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Community and Q&A

Exterior insulation in MN attic

Nick T - 6A (MN) | Posted in Energy Efficiency and Durability on

I have two walls of a bedroom that are adjacent to my garage attic. I am hoping to beef up the insulation on the outside of the wall in the attic. I am worried about a few things – cost, installation, and moisture issues.

I have a 2x6wall , FG batts, with vapor barrier on the inside – so wouldn’t be in for something that is too vapor resistive on the outside (i think?). Currently the wall on the exterior is sheathed with vapor permeable fiber sheathing (Brace-rite,28perms). I was under the impression that xps or polyiso wouldn’t be advisable…

what about at only 1″ thickness on the xps? seems to me that through reading about basement insulation – at 1.5″-2″ is when the perms gets to near 1..?

Otherwise would EPS be do able in the 1-2″ range (3 perms at 1″)? EPS has a nice cost/R

Thinking rigid board would be easiest to install. Can’t find a easy source for mineral wool board… and strapping/attaching fiberglass batts (cheap) doesn’t seem like it would be very effective.

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  1. GBA Editor
    Martin Holladay | | #1

    Your question boils down to this: "If my walls have an interior polyethylene vapor barrier, is it dangerous to add exterior rigid foam?"

    I have answered the question several times, and I'm happy to share my standard answer.

    Many energy experts have worried whether it's a good idea to install exterior foam on a house with interior polyethylene. Although it would be better if the poly wasn't there, the fact is that tens of thousands of Canadian homes with interior poly have been retrofitted with exterior rigid foam, and there haven't been any reports of widespread problems. According to building scientist John Straube, all indications show that these retrofits are "not so risky as most people think. These homes will probably be fine."

    That said, the installation of exterior foam is not advised on any home that has suffered wet-wall problems. If you plan to install exterior foam during a siding replacement job, keep an eye out for any signs of moisture problems before you install the rigid foam.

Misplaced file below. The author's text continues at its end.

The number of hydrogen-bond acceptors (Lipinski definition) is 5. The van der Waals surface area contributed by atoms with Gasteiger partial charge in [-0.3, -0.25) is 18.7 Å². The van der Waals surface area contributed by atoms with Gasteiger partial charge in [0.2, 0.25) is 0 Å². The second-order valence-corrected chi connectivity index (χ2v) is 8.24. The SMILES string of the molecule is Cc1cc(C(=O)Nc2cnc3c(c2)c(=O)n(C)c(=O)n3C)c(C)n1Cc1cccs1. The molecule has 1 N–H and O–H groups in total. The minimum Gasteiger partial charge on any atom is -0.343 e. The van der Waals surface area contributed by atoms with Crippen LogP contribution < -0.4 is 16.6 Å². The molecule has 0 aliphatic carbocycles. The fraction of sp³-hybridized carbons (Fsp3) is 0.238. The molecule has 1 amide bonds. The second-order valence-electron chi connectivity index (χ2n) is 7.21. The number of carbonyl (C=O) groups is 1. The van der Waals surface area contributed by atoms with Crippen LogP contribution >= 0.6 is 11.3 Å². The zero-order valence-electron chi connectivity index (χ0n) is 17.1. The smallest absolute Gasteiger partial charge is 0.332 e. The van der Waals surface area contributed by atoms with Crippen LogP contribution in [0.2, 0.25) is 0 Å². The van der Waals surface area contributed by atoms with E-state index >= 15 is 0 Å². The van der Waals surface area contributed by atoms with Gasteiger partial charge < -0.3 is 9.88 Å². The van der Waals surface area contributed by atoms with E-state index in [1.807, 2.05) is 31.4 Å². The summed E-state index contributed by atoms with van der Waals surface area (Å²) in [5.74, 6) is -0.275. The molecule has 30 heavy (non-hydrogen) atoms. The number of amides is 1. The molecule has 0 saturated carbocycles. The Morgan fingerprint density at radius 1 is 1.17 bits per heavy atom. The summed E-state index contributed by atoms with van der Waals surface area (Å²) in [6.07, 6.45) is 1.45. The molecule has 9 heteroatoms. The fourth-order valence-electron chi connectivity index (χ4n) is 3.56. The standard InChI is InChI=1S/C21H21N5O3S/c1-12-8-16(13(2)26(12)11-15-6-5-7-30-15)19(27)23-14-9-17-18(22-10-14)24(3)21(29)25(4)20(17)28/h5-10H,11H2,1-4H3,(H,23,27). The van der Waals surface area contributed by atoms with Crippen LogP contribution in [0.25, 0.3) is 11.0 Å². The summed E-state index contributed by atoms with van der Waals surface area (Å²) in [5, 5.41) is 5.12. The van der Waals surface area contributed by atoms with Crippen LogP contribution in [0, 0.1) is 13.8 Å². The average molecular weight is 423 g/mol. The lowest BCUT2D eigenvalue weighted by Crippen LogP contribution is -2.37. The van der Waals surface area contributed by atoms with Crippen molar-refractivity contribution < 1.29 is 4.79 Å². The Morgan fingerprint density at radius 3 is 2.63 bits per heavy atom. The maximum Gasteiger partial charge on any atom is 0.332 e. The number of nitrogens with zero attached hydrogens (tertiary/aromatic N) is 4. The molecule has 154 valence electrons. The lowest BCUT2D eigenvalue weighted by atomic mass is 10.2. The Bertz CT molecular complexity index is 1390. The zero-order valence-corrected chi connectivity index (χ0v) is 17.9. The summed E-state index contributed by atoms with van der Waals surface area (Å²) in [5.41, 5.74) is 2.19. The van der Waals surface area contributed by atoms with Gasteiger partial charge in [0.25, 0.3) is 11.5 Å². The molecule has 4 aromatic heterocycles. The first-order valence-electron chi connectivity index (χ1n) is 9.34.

It's also important to keep your interior relative humidity within reasonable levels during the winter. Never use a humidifier.

    To summarize, here are three caveats:

    1. Be sure that your foam is thick enough to keep the wall sheathing or stud bays above the dew point in winter. Read more on this topic here: Calculating the Minimum Thickness of Rigid Foam Sheathing.

    2. Before installing any rigid foam, inspect the wall carefully for any signs of moisture problems. Don't proceed if you see mold or rot.

    3. Keep your interior humidity under control during the winter; if the interior humidity gets too high (above 40%), operate your ventilation fan more frequently.

  2. Nick T - 6A (MN) | | #2

    So with indoor humidity in the 29-36% all winter at 67° - and an external sheathing perm of currently 28. My walls are shown by this BSC paper could be frosty/damp for most of the winter... but dry very well or diffuse the moisture during times of no frost/condensing. (pg 17)

    ... so by adding say 1" of cheap EPS - that ups the R value by more than 25% of the assembly - but only raises the outwards perm of wall to around 4-5 (5perm [email protected]" & 28perm sheathing)? So less periods of condensation for part of the winter, but still more drying potential outwards then a code built wall with OSB/plywood (perm .8-1)? (although i suppose un-taped sheathing would leak enough to dry faster then perm1 would imply?)

    So insulation up a bit, moisture risk changed little(+/-), and the 'risk' lower than most homes built to code (circa 2009-2013) ?

    The best case and higher cost option being adding 2.5" of XPS , greatly increasing total wall Rvalue(~double) and eliminating the need(&ability) to dry.

  3. GBA Editor
    Martin Holladay | | #3

    When it comes to designing a high-performance wall, I think it makes more sense to choose exterior foam sheathing that is thick enough to keep the interior of the wall warm and dry, rather than to choose thin rigid foam insulation that results in moisture accumulation, but allows the moisture to dry (slowly) through the foam.

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